Representing Spouses

June 7, 2012 Hull & Hull LLP Estate Planning Tags:
Representing both spouses in estate planning can be complex. The nature of the retainer with the spouses should be explained clearly to both of them.  You may be asked to prepare mirror wills that provide for all of each spouse’s assets to pass to the other, and that are identical in all respects. 
 
If one spouse later comes to you and asks you to change his or her will, it could cause you to have a conflict of interest that violates Rules 2.03(1) and 2.04(1) of the Rules of Professional Conduct.  To prevent this problem, you could plan with both spouses in advance of drafting the will for the possibility of one spouse changing his or her will.  Rather than sending one of the spouses to another lawyer, you can represent both clients if they plan for the possibility by explaining the nature of a joint retainer or drafting an agreement that neither spouse will change their wills without the other spouse’s consent.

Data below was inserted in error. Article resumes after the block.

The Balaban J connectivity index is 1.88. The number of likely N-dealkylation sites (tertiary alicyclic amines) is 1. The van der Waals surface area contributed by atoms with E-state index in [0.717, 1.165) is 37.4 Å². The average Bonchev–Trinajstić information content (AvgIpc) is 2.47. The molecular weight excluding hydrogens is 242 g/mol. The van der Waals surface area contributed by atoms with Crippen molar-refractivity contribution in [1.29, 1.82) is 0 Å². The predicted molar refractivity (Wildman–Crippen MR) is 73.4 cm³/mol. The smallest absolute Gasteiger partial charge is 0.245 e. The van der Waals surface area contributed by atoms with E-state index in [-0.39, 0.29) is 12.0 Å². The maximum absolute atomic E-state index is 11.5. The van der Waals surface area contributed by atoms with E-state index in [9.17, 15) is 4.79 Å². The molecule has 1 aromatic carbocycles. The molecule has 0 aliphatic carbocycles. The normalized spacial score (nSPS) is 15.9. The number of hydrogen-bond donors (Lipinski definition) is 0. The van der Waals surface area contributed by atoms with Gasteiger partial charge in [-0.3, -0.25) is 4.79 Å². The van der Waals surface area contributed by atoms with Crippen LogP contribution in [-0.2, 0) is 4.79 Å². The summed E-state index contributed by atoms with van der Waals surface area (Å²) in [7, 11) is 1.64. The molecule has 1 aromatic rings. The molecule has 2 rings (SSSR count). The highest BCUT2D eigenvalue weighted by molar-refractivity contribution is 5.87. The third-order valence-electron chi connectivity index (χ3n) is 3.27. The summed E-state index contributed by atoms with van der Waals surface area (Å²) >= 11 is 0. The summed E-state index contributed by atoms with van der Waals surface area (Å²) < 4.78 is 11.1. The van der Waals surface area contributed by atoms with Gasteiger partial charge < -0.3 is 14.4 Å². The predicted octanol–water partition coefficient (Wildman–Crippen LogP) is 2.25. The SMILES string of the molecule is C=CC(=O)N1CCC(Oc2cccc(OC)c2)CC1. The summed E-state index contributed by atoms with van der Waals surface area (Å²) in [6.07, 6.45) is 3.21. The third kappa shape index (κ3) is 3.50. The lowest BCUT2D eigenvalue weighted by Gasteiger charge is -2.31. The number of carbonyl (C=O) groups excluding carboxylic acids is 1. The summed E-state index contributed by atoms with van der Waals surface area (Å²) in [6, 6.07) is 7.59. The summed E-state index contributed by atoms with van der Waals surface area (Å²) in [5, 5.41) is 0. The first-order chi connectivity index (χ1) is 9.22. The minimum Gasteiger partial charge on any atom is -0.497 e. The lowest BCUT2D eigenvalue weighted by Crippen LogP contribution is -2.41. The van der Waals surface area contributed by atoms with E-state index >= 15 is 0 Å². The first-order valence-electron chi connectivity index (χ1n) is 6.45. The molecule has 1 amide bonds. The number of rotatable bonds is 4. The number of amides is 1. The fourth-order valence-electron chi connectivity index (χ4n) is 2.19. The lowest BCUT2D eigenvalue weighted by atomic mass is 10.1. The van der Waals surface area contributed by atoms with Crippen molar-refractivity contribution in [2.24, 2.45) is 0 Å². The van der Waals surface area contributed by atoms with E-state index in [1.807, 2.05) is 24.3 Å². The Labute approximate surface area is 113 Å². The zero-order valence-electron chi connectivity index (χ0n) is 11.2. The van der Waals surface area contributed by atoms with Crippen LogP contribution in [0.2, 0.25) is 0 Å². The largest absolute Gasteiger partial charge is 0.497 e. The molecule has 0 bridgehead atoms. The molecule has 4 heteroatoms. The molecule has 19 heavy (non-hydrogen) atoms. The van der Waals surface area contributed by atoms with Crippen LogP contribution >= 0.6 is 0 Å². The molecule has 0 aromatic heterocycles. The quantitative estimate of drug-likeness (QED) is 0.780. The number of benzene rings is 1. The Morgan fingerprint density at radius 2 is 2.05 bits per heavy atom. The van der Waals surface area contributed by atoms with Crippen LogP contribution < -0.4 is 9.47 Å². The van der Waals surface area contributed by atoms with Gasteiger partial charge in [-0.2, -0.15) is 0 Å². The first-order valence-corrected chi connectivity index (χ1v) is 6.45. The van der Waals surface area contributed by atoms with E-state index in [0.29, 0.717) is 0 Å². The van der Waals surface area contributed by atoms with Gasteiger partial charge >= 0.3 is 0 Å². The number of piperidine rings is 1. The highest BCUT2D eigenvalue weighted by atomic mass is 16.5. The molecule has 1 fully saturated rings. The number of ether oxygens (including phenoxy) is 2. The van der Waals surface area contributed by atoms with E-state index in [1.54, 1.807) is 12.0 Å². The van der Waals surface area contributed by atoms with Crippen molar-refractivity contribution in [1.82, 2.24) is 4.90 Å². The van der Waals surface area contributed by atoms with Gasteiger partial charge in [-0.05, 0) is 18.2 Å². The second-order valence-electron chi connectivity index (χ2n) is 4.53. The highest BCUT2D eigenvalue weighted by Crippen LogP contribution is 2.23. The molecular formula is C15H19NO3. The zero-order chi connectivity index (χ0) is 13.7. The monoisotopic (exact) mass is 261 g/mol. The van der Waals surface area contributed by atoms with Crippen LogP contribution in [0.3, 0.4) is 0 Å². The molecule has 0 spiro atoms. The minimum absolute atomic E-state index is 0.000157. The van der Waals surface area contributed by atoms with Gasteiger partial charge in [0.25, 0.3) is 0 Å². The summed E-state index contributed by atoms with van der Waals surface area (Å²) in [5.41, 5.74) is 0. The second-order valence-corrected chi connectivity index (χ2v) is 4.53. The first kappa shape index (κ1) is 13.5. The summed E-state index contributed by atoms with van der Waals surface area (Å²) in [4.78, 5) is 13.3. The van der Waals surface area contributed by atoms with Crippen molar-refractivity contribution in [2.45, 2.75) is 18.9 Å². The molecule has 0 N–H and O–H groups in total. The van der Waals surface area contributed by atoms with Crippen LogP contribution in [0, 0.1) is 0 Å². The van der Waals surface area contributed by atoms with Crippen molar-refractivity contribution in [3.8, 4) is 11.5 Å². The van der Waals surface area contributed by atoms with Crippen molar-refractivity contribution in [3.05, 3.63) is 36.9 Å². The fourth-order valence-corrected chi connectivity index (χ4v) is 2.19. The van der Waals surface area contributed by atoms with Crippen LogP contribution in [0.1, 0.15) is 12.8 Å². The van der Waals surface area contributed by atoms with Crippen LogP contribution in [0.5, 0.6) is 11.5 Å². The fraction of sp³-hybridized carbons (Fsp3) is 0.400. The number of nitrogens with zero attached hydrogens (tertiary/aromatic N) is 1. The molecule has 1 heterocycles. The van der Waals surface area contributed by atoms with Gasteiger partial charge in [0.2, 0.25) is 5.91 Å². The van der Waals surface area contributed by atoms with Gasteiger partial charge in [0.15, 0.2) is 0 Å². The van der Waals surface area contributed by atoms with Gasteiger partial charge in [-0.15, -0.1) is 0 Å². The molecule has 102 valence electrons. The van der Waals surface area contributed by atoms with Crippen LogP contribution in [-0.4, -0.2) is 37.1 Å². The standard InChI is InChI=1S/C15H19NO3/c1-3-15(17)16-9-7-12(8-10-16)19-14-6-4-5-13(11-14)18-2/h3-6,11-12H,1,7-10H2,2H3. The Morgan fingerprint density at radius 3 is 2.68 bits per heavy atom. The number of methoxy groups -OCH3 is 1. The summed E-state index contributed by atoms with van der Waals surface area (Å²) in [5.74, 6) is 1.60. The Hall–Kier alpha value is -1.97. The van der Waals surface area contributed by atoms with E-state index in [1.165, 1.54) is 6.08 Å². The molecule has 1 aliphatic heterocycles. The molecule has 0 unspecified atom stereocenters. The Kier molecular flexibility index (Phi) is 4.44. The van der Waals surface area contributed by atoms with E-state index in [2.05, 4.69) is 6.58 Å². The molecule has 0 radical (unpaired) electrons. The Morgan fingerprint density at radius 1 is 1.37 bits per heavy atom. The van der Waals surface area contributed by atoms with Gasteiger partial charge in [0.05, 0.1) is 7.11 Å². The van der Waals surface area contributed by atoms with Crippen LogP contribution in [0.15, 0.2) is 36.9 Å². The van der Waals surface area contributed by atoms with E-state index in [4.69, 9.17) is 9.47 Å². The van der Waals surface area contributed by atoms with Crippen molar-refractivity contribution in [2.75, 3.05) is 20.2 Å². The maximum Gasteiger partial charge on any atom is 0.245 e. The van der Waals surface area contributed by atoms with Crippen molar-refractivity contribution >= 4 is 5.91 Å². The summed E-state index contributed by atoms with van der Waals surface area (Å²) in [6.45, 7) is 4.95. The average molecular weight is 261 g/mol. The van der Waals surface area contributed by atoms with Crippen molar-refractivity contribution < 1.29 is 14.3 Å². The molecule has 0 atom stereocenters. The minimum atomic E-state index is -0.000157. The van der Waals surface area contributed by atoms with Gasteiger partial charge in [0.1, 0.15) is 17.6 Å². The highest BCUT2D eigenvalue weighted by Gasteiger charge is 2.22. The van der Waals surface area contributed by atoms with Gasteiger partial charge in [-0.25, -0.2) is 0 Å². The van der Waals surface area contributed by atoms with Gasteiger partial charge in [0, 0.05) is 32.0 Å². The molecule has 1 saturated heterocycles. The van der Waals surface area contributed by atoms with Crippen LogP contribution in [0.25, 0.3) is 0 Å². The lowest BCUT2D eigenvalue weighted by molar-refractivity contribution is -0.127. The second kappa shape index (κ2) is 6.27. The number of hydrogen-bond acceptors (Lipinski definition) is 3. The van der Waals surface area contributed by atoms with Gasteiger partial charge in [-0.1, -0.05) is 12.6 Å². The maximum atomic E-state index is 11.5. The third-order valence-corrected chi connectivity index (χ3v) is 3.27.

Holly LeValliant

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